UK PM Truss Resigns: Who Could Replace Her?

Liz Truss said on Thursday she was resigning as British prime minister just six weeks after she was appointed. 

A leadership election will be completed within the next week to replace Truss, who is the shortest-serving prime minister in British history. George Canning previously held the record, serving 119 days in 1827 when he died. 

Given the divisions in the party there is no obvious candidate and any replacement would face a country likely heading into a recession. Leading names are below: 

Rishi Sunak 

Britain’s former finance minister was the most popular candidate among Conservative lawmakers at Westminster in a leadership contest earlier this year but, after getting through to a run-off against Truss, he lost out in a vote involving some 170,000 party members who made the final decision. 

Many members were angry when Sunak quit in July, helping to trigger a rebellion that eventually brought down former Prime Minister Boris Johnson. They also ignored his warning that markets could lose confidence in Britain if Truss delivered her unfunded tax cuts. 

Betting exchange Betfair puts Sunak as the favorite to replace Truss, but those lawmakers who remain loyal to Johnson would most probably oppose that move. 

Sunak is “certain to stand” for the leadership, according to the Telegraph. 

Penny Mordaunt 

A former defense secretary, Mordaunt was a passionate supporter of leaving the European Union who only just missed out on the final two-place run-off in the recent leadership challenge. 

Mordaunt won plaudits for her performance in parliament on Monday, when she defended the government even as it reversed most of its policies. 

One lawmaker has described Mordaunt as having “broad appeal,” referring to her ability to find friends in the various tribes of the party. 

Mordaunt is believed to be in the running to become the next prime minister, Sky News reported. 

Boris Johnson 

Former prime minister Johnson is expected to stand in the Conservative Party leadership contest, the Times reported.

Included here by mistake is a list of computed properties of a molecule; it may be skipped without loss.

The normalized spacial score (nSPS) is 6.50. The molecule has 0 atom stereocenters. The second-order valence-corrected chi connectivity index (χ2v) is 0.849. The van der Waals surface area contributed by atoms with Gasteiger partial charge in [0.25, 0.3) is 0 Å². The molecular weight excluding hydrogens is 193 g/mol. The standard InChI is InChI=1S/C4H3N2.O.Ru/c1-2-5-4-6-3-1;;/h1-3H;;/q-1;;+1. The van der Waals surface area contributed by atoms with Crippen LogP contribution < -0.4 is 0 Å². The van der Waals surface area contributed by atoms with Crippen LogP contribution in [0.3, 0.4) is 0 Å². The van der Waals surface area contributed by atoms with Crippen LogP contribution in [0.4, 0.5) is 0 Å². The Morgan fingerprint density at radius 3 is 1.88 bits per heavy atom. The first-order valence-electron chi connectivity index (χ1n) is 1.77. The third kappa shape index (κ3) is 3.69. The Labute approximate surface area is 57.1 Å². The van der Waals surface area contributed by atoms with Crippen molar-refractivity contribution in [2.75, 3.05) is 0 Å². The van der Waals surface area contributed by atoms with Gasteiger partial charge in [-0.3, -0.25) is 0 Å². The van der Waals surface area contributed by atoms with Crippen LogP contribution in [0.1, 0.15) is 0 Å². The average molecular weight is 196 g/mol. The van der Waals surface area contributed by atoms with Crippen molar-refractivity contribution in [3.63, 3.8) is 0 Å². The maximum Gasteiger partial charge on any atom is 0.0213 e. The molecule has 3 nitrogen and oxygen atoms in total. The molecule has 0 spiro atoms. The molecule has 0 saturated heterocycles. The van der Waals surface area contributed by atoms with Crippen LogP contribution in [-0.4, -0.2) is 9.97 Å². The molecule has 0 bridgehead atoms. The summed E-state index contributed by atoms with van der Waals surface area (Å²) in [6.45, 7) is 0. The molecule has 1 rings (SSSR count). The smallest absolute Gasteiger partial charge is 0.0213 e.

Johnson, once a journalist, has loomed large over British politics ever since he became London Mayor in 2008. After causing trouble for leaders such as David Cameron and Theresa May, he finally became prime minister in 2019 and went on to win a landslide election victory. 

Johnson was the face of the Brexit vote and won votes in parts of the country that had never voted Conservative before. But he was forced out by a string of scandals. 

Some closest to him say at the moment he is more interested in making money on the speech circuit than returning to frontline politics. 

Jeremy Hunt 

After Truss’s economic program collapsed and she fired her finance minister, she turned to Hunt, a former health and foreign minister, to put things right. 

A series of confident performances on television and in the House of Commons, as he ripped up Truss’s economic manifesto, have already led to some Conservative lawmakers referring to Hunt as the “real prime minister.” 

He has insisted he does not want the top job, despite entering two previous races to become prime minister, including in 2019 when he lost out in the final round to former prime minister Boris Johnson. Hunt does not have the obvious support of a large group of lawmakers in parliament. 

The BBC and other outlets said he was not considering running. 

Kemi Badenoch 

After losing out in the previous leadership contest, where she won support on the right wing of the Conservative party, Badenoch was appointed a cabinet minister by Truss. 

A source close to Badenoch said: “The Party must unite around a new leader who restores trust in politics and delivers good government for the British people. Kemi is in conversations with colleagues about how best to achieve this.” 

The trade secretary, born in London to Nigerian-origin parents, has said Britain has been falsely criticized as oppressive to minorities. She has also opposed gender-neutral toilets as causing a “significant disadvantage” to women. 

Suella Braverman 

Braverman, who resigned less than 24 hours ago as home secretary after criticizing Truss, is “widely expected to stand” to be the leader of the Conservatives, the Guardian reported, adding that an adviser to her declined to say if she plans to run. 

Braverman, born to parents of Indian origin, wants to reduce overall migration into Britain and has said the country has too many low-skilled migrant workers and very high numbers of international students. 

She previously served as a Brexit minister and has advocated for Britain pulling out of the European Court of Human Rights. She was also a leadership contender in the previous contest, winning the backing of prominent anti-EU campaigner Nigel Farage. 

Braverman quit as interior minister on Wednesday, saying she had to go after she breached government rules but said in a critical resignation letter that she had concerns over the direction of Truss’s government.  

Ben Wallace 

Britain’s defense secretary is one of the few ministers to have emerged from recent political turmoil with his credibility enhanced. Wallace, a former soldier, was defense minister for both Johnson and Truss, leading Britain’s response to Russia’s invasion of Ukraine. 

Popular with party members, he surprised many earlier this year when he said he wouldn’t run for the leadership, saying he wanted to focus on his current job. He told the Times newspaper this week that he still wanted to stay as defense secretary. 

 

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